The app has been developed in Apple’s own programming language Swift 4 and is optimized for your GPU thanks to Metal 2, Core Image and OpenGL. Photo editing is non-destructive, which means that you can open a photo again and revert to the original photo if you’re not happy with your color adjustments — you can also go back and revert individual changes without undoing all your work.

If you want to edit multiple images with the same adjustments and effects, you can now save a preset and apply this preset to multiple images. You can also share presets with others by drag-and-dropping this preset into another app.

Pixelmator Pro First Impressions: A Beautiful Modern Interface With Advanced Image Editing Tools, by John Voorhees, MacStories

I’d argue that adopting Pixelmator Pro is also an easy choice for someone who only needs a subset of Pixelmator Pro’s tools like me. I’ve found that over time, I’ve grown into the original version of Pixelmator, which has made me comfortable using it for new, more complex tasks. Pixelmator Pro will give me the room to continue growing those skills.

Even when I’m just combining and resizing screenshots, there’s an unmistakable advantage to Pixelmator Pro over the original version. The Pro version is simply easier to use. There’s less clutter, I know where my tools are at all times, and it looks better, which for a tool that I will use many times each week, is worth the price.


MindNode 5: Digital Mind Mapping Finally Clicked For Me, by Ryan Christoffel, MacStories

MindNode has long been one of the premier mind mapping apps for Mac and iOS, and its version 5 is a huge update that, for me at least, centers around two main changes: a streamlined, intuitive user interface, and the adoption of drag and drop support. There's a lot more to this update than those two things, with plenty of goodies that die-hard MindNode fans will appreciate, but for users like me – those dissatisfied with digital mind mapping, or even inexperienced at it altogether – the most important changes are those that make the app more approachable, and the new UI and drag and drop certainly do that.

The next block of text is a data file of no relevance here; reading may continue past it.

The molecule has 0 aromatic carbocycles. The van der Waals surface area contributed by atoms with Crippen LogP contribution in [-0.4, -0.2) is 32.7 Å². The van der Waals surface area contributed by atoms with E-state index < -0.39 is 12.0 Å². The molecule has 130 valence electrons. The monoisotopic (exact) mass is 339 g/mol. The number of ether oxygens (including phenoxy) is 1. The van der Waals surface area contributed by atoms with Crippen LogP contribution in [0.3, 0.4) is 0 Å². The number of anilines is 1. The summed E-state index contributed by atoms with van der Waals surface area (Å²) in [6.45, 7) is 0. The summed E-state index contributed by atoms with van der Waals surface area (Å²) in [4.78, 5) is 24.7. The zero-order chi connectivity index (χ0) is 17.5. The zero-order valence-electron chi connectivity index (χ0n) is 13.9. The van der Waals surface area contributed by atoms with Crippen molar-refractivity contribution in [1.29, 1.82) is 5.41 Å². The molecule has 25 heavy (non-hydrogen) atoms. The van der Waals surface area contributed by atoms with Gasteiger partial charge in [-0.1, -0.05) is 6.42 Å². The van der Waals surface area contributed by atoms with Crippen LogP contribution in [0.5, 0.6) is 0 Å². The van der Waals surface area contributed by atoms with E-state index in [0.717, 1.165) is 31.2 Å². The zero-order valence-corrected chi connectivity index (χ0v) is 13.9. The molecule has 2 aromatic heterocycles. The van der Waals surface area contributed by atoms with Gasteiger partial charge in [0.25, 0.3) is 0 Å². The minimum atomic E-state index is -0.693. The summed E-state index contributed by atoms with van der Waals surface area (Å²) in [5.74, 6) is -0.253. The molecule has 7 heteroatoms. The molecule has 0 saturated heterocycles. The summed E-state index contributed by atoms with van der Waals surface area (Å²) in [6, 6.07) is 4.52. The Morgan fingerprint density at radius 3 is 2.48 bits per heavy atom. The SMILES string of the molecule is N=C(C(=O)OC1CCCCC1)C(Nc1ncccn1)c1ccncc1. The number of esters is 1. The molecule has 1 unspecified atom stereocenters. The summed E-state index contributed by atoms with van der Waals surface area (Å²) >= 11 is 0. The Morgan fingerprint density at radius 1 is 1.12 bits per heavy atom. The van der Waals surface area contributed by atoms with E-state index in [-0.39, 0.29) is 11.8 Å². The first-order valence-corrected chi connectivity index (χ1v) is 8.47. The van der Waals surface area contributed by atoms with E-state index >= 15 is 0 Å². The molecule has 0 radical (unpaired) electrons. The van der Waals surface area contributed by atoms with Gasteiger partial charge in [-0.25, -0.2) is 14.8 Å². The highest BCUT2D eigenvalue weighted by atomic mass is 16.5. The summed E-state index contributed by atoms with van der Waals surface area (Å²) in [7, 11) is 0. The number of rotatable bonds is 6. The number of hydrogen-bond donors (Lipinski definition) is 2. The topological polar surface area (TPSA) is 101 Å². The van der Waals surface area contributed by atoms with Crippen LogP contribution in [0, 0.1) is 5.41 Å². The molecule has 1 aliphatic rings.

iHeartRadio Adds Support For Podcasts To Its CarPlay Application, by Chance Miller, 9to5Mac

iHeartRadio is expanding its CarPlay application. The company announced today that it is adding support for podcasts to the app, alongside several new features that make the podcast experience as seamless as possible.


Apple Commemorates Computer Science Education Week With New Hour Of Code Sessions, by Mike Wuerthele, AppleInsider

Apple has opened up thousands of new Hour of Code sessions at every Apple Store location between Dec. 4 and Dec 10, with new Swift Playgrounds challenge and teacher resources available to all.

The week-long focus celebrates Computer Science Education Week. Young coders have the option of signing up for a "Kids Hour" with ages 12 and up with a different session focusing on Swift Playgrounds on the iPad.

Apple To Shut Down iTunes Connect From December 23 To 27, by Juli Clover, MacRumors

Each year, Apple shuts down iTunes Connect for a week around the holidays to give its App Store staff time off from work. This year, iTunes Connect will be shut down from December 23 to December 27.

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I will be interested to find out more about how this macOS bug came about. After all, user authentication on macOS hasn't really changed between Sierra the High Sierra, did it?


Thanks for reading.

The ... Edition Tuesday, November 28, 2017

Apple Support Launches YouTube Channel Featuring How-to Tutorial Videos For iPhone And iPad, by Benjamin Mayo, 9to5Mac

Apple began a support Twitter account early in 2016, answering customer queries and tweeting out the occasional iOS tip. It has now expanded into a dedicated Apple Support YouTube channel.

The account features highly-produced tutorial videos explaining all sorts of iOS features from how to change your wallpaper to deleting your call history.

Apple’s New iPhone X Ads Highlight Face ID In The Dark, Animoji Karaoke, And More, by Chance Miller, 9to5Mac

Apple seems to be aiming to dispel some common worries about Face ID with these new videos. For instance, one of the videos focuses on using Face ID in the dark, showing how the feature works in the light with “no problem” thanks to the TrueDepth camera sensor and more.

Apple Highlights Apple Pay Charity Resources For 'Giving Tuesday', by AppleInsider

In preparation of Giving Tuesday, a global philanthropic movement now in its sixth year, Apple on Monday sent out emails informing customers that they can donate to their favorite charitable causes using Apple Pay.

The email, which urges customers to "Donate with Apple Pay on #GivingTuesday," promotes six major charities including the American Red Cross, charity: water,, (PRODUCT)RED, St. Jude's Children's Research Hospital and the World Wildlife Fund.

Apple Promoting Urban Sketchers Artists Who Use Apple Pencil With Free iPad Pro Workshops, by Zac Hall, 9to5Mac